Noah Fidlin
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While I enjoy using DSLR cameras for my personal photography, I've recently come to love using Polaroid cameras a little bit more. I strongly believe that restrictions can help to strengthen an artist. By having a limited amount of film, only a couple of controls and only allowed to take pictures within a square ratio, Polaroids may sound like a nightmare to some. However, I believe that these restrictions can help photographers to take works of art that are both personal and beautiful.

There is also a certain vulnerability with Polaroid film. The grain, color tone, chemical marks, light leaks and blur may come off as undesirable to some. You most likely will not get the image that imagined in your mind when shooting with this kind of film. These "mistakes", though, come across as really honest to me. While I love antiques, I continue to use an old Polaroid camera not because it's "vintage" or "retro", but because it produces a look that is very raw, unique and stunning.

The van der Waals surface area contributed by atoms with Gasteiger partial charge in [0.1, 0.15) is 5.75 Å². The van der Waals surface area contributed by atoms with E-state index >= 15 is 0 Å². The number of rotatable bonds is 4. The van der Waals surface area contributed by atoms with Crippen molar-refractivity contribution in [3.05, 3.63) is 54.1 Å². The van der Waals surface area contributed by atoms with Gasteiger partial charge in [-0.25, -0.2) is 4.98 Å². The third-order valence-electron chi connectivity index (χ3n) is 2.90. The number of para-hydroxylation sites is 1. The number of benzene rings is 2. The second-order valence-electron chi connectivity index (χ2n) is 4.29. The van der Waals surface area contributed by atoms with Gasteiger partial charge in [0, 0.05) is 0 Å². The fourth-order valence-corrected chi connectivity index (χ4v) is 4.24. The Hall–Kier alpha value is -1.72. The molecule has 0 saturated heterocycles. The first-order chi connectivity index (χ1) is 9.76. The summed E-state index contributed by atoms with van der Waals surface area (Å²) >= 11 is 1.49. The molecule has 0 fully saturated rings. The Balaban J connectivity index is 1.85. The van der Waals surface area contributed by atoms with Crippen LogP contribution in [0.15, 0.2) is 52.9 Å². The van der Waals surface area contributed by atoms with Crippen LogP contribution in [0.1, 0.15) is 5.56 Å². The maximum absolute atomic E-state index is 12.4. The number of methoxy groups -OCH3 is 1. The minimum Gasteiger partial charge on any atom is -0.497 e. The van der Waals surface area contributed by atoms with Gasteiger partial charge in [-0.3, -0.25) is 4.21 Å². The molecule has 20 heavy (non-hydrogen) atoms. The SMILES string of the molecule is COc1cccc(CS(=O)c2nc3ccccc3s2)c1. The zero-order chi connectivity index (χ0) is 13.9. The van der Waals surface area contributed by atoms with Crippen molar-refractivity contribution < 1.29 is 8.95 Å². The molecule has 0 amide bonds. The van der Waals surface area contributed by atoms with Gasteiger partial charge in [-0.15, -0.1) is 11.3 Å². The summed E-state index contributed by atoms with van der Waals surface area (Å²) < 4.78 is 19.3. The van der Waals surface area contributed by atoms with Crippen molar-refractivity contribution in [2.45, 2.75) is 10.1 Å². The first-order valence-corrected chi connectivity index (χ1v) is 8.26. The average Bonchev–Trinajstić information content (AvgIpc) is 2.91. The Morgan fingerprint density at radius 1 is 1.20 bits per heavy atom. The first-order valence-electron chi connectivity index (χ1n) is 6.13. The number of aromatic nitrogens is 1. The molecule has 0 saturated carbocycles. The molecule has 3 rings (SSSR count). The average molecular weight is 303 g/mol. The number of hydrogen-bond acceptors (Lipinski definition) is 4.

When it comes to the camera models that I use, I originally used my Onestep SX-70. While I am happy with the colors it produces with Impossible film, I found that the lighten/darken control was a little too finicky. As of now, I mostly use my Autofocus 660 model with Impossible Project film, which gives tends to work better with light.